| McFarling Law Group was formed in 2003 by Emily McFarling Esq.
The Psychological and Emotional Distress of a Divorce. There is more to divorce than the actual legal proceedings, initiated by a Las Vegas divorce lawyer, to end the marriage.
Often one party experiences, or both parties experience, a wide range of psychological and emotional responses that tend to reflect how each party will act throughout the legal aspects of the divorce. If the couple is not in agreement about the divorce, things tend to become hostile and more problematic. On the other hand, if both parties know their marriage is at an end, no matter whether they are yet willing to accept it, things tend to be a bit more amicable. Psychological Factors While psychological factors can be associated with emotional factors, it is important to first understand how these factors affect people involved in a divorce.
However, now that the marriage is ending, one spouse might feel alienated, alone, and all by herself or himself. Emotional Factors FearAngerHatredDepressionAnxietyStress. 7 Questions to Ask Yourself before Getting Remarried – McFarling Law Group. Getting married is a leap into the unknown the first time around, so you’d think that going for a second or third time would be easier.
In reality, and according to everyone who has taken that second leap, if anything, it’s harder to decide. Are you lucky enough to have found someone to share your life and your future? If so, you need to ask yourself some soul-searching questions before making a commitment to remarry. Equally important, ask your future spouse the same questions. The advice of a family lawyer in Las Vegas will help you understand the implications of Nevada law for your new relationship, and the lawyer can suggest more questions to help you prepare for the future. Taking time to discuss these issues before you tie the knot will prepare you for the next phase of your life and increase your chances of finding just the right person to share it.
Question #1. McFarling Law Group. Court trials can be grueling for anyone, and divorce trials are doubly so, in large part because they force the participants to dredge up an array of painful memories in an environment where they are pitted head to head against their spouse.
It’s certainly no wonder why so many people seek out alternative methods of bringing their marriage to a legal end. Luckily, there are several viable options for couples that would prefer not to battle it out in divorce court. The most common of these options is mediation. As a matter of fact, these days a large majority of divorcing couples manage to hash out a mutually acceptable arrangement through mediation, without having to go through the stress of a court trial. Simply put, mediation works, and it’s an avenue that every divorcing couple should consider exploring. The Process We’ll begin with the role of the mediator. There is no standard way to go through mediation, as specific procedures vary from one mediator to the next. Keeping Cool During A Divorce. Divorce can be a difficult, even traumatic, event in any adult’s life.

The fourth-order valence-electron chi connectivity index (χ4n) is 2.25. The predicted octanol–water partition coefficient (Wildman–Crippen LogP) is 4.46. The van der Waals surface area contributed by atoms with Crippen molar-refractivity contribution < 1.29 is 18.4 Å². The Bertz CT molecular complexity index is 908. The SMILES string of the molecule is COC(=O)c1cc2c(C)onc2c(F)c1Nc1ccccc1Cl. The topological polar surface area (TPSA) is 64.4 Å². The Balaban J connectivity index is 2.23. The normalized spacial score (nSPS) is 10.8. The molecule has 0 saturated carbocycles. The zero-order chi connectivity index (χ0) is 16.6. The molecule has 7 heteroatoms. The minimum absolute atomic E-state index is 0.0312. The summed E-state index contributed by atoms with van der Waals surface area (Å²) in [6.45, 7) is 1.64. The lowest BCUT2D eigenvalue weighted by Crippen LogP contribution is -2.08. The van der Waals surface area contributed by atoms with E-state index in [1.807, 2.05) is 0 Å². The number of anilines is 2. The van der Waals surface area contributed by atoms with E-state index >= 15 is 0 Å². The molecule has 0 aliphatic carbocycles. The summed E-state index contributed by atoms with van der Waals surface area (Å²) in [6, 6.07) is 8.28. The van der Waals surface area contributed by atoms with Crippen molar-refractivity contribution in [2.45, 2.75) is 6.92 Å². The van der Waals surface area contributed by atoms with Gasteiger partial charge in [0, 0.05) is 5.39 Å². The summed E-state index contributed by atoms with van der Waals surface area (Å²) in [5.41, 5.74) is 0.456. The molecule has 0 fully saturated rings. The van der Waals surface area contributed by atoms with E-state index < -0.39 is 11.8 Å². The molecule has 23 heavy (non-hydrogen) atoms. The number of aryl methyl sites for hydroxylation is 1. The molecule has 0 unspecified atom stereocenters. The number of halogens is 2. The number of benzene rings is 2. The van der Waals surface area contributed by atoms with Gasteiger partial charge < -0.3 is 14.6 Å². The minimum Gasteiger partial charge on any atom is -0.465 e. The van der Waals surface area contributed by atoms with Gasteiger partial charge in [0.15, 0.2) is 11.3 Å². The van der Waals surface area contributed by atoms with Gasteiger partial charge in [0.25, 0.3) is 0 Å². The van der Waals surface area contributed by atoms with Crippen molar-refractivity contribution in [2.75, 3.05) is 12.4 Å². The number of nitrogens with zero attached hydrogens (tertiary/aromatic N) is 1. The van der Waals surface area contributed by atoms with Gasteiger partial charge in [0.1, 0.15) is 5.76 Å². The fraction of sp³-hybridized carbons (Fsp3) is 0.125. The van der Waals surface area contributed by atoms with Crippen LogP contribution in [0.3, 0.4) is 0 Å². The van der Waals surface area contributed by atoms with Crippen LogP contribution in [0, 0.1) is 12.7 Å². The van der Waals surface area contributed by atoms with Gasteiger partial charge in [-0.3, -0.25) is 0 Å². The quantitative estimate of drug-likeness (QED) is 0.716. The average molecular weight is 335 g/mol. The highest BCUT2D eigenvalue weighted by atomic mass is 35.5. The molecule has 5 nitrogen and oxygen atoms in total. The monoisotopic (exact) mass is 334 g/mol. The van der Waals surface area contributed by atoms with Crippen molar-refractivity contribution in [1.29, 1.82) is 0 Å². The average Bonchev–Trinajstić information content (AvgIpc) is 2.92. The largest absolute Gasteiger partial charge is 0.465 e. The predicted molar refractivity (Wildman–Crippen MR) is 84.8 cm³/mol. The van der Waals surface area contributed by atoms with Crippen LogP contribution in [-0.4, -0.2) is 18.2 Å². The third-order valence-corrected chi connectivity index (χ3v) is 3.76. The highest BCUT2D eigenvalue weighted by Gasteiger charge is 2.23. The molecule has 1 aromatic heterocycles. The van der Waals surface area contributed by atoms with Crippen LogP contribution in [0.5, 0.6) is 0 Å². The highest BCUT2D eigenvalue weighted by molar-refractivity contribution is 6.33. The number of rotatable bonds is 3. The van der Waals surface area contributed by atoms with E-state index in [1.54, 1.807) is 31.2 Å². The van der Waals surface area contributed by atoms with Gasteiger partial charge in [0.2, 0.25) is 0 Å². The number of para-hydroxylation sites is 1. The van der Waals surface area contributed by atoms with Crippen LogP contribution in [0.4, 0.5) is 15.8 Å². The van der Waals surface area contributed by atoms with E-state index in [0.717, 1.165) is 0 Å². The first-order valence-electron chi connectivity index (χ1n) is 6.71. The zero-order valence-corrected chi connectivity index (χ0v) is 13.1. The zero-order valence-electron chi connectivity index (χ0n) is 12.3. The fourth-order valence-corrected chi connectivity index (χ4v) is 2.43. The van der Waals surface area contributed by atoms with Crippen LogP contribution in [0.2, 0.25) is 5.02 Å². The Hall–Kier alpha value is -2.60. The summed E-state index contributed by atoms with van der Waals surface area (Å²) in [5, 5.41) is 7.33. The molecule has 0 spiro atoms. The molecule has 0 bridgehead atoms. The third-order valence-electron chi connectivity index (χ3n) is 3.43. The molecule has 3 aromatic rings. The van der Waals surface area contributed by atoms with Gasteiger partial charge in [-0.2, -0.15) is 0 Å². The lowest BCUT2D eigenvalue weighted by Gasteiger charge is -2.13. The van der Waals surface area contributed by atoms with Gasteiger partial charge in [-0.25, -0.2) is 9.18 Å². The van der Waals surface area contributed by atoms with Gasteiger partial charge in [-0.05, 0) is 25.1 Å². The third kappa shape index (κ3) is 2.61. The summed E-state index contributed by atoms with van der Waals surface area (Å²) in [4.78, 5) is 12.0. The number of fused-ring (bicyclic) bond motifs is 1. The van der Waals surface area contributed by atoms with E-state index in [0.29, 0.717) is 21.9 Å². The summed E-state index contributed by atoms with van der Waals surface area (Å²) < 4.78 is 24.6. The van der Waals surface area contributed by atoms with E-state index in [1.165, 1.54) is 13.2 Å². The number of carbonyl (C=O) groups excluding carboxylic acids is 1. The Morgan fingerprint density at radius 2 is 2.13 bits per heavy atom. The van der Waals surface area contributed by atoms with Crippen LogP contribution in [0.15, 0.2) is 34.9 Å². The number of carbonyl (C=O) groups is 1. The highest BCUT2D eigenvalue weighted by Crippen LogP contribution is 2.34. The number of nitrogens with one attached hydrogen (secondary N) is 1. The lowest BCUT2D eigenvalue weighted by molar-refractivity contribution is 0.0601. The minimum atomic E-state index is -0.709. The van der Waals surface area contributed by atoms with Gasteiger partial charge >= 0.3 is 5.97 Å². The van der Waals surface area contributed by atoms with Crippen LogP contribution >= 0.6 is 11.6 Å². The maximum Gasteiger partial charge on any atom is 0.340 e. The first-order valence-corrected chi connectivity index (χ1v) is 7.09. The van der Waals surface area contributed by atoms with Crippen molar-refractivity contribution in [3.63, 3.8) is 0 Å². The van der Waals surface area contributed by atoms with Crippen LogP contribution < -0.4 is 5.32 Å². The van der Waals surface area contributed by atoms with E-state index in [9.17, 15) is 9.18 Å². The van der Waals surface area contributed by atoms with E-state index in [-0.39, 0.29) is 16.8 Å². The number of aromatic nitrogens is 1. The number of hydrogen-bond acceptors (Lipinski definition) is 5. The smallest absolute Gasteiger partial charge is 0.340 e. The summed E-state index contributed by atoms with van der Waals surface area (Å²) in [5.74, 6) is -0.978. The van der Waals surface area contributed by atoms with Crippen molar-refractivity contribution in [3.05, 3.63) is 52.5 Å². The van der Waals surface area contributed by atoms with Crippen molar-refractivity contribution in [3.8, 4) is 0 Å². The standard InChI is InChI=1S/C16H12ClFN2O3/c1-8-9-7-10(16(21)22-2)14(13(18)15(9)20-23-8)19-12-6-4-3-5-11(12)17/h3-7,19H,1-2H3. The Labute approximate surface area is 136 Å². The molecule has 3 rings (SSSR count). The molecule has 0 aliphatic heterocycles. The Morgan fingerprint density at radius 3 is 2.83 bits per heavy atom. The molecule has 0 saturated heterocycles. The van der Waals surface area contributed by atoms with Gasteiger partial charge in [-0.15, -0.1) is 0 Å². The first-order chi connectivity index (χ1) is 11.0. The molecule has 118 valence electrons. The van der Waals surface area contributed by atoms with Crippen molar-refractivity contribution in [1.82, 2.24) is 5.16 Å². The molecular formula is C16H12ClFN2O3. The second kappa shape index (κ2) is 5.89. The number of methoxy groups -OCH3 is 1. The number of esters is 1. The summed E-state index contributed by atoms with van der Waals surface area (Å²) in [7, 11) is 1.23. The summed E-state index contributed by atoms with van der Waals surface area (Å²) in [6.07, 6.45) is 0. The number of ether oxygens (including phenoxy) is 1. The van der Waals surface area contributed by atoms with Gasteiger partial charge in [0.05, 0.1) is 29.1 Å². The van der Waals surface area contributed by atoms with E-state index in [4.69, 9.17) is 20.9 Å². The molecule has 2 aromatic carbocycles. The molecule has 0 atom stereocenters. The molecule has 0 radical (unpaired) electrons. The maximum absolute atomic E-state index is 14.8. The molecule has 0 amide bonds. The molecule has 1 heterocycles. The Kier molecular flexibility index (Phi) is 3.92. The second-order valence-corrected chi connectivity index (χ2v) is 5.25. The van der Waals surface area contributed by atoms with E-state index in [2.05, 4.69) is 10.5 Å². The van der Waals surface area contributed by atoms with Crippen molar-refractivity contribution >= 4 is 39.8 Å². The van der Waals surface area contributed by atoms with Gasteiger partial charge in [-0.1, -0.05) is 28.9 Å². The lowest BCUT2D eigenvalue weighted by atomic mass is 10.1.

By going through legal proceedings to divorce your spouse, you are setting your life on an entirely new track; one that will take you into unknown territory. If you find yourself feeling lost or distraught, it’s important to realize that you are not alone—many people have gone through at least one divorce. But it’s also important to realize that there’s no reason why you can’t survive and even thrive after the final papers have been signed. With that in mind, here are some tips for managing your mental and physical health during this pivotal phase in your life. Be Social. Glossary of Divorce & Custody Terminology. Divorce is an undeniably difficult event and, for many people, the stress is compounded by their unfamiliarity with the process.
For most people undergoing these proceedings this is territory they’ve never visited before, and it quickly becomes clear that the scraps of information they’ve gleaned from TV shows and movies tend to misrepresent the reality of going through divorce court. In an effort to help our clients cut through the mist of confusion, we’ve assembled this guide to common terms relating to divorce and child custody matters. Divorce – Put simply, this is the legal termination of a marriage, as granted by a court of law. Divorce is sometimes referred to as dissolution. Plaintiff – In divorce cases, this refers to the party who initiates the proceedings. Defendant – The non-filing party in a divorce case. Annulment – This is a special type of dissolution where the courts determine that the marriage was never valid in the first place.
Sources: Dynamics of Domestic Violence. The subject of domestic violence most often emerges in public discussion when stories of celebrity abuse surface.
The Ray Rice incident is the latest to make headlines after a video was released of the Baltimore Ravens running back punching his then fiancée in a hotel elevator hard enough to knock her unconscious. The resulting public outcry about domestic violence sparked a question that has been asked time and time again in cases of abuse: Why do victims stay with their abuser? This is a complex question with no easy answers. While many simply write off victims of domestic violence as foolish for staying in an abusive relationship, the reasons a woman or man (yes, men are victims of domestic abuse, too) stays are often complicated. Paradoxically, some victims feel safer staying in the relationship than leaving it.